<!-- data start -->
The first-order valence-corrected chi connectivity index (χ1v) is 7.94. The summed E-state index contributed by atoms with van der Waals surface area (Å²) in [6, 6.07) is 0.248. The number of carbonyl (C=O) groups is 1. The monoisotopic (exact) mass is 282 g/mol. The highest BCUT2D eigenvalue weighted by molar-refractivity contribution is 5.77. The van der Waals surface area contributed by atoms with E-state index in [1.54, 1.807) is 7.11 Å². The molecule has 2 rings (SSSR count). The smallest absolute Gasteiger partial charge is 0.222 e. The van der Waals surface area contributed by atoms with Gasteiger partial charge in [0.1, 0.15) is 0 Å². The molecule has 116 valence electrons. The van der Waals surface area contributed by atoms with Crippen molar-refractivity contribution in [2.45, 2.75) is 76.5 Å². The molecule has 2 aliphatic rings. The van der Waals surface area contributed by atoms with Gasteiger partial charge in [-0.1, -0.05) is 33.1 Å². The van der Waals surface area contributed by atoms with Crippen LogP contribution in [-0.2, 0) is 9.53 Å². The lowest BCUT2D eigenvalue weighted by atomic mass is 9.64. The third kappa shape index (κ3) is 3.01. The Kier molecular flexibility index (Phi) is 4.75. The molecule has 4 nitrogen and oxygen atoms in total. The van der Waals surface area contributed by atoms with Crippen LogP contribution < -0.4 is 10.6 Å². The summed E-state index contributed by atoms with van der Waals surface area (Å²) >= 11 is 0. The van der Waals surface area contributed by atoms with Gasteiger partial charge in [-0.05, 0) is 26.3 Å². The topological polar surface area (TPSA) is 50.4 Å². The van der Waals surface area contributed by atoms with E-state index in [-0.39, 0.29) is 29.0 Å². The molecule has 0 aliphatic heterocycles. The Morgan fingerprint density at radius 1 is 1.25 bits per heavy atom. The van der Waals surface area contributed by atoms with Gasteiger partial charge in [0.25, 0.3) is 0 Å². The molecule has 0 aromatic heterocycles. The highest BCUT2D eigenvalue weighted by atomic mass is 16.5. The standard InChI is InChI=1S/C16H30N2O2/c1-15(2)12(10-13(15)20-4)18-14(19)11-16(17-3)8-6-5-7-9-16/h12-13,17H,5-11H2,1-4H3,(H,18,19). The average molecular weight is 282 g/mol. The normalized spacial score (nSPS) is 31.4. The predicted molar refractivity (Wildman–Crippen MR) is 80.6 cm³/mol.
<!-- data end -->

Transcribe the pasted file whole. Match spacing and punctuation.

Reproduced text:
The first-order valence-corrected chi connectivity index (χ1v) is 7.94. The summed E-state index contributed by atoms with van der Waals surface area (Å²) in [6, 6.07) is 0.248. The number of carbonyl (C=O) groups is 1. The monoisotopic (exact) mass is 282 g/mol. The highest BCUT2D eigenvalue weighted by molar-refractivity contribution is 5.77. The van der Waals surface area contributed by atoms with E-state index in [1.54, 1.807) is 7.11 Å². The molecule has 2 rings (SSSR count). The smallest absolute Gasteiger partial charge is 0.222 e. The van der Waals surface area contributed by atoms with Gasteiger partial charge in [0.1, 0.15) is 0 Å². The molecule has 116 valence electrons. The van der Waals surface area contributed by atoms with Crippen molar-refractivity contribution in [2.45, 2.75) is 76.5 Å². The molecule has 2 aliphatic rings. The van der Waals surface area contributed by atoms with Gasteiger partial charge in [-0.1, -0.05) is 33.1 Å². The van der Waals surface area contributed by atoms with Crippen LogP contribution in [-0.2, 0) is 9.53 Å². The lowest BCUT2D eigenvalue weighted by atomic mass is 9.64. The third kappa shape index (κ3) is 3.01. The Kier molecular flexibility index (Phi) is 4.75. The molecule has 4 nitrogen and oxygen atoms in total. The van der Waals surface area contributed by atoms with Crippen LogP contribution < -0.4 is 10.6 Å². The summed E-state index contributed by atoms with van der Waals surface area (Å²) >= 11 is 0. The van der Waals surface area contributed by atoms with Gasteiger partial charge in [-0.05, 0) is 26.3 Å². The topological polar surface area (TPSA) is 50.4 Å². The van der Waals surface area contributed by atoms with E-state index in [-0.39, 0.29) is 29.0 Å². The molecule has 0 aliphatic heterocycles. The Morgan fingerprint density at radius 1 is 1.25 bits per heavy atom. The van der Waals surface area contributed by atoms with Gasteiger partial charge in [0.25, 0.3) is 0 Å². The molecule has 0 aromatic heterocycles. The highest BCUT2D eigenvalue weighted by atomic mass is 16.5. The standard InChI is InChI=1S/C16H30N2O2/c1-15(2)12(10-13(15)20-4)18-14(19)11-16(17-3)8-6-5-7-9-16/h12-13,17H,5-11H2,1-4H3,(H,18,19). The average molecular weight is 282 g/mol. The normalized spacial score (nSPS) is 31.4. The predicted molar refractivity (Wildman–Crippen MR) is 80.6 cm³/mol.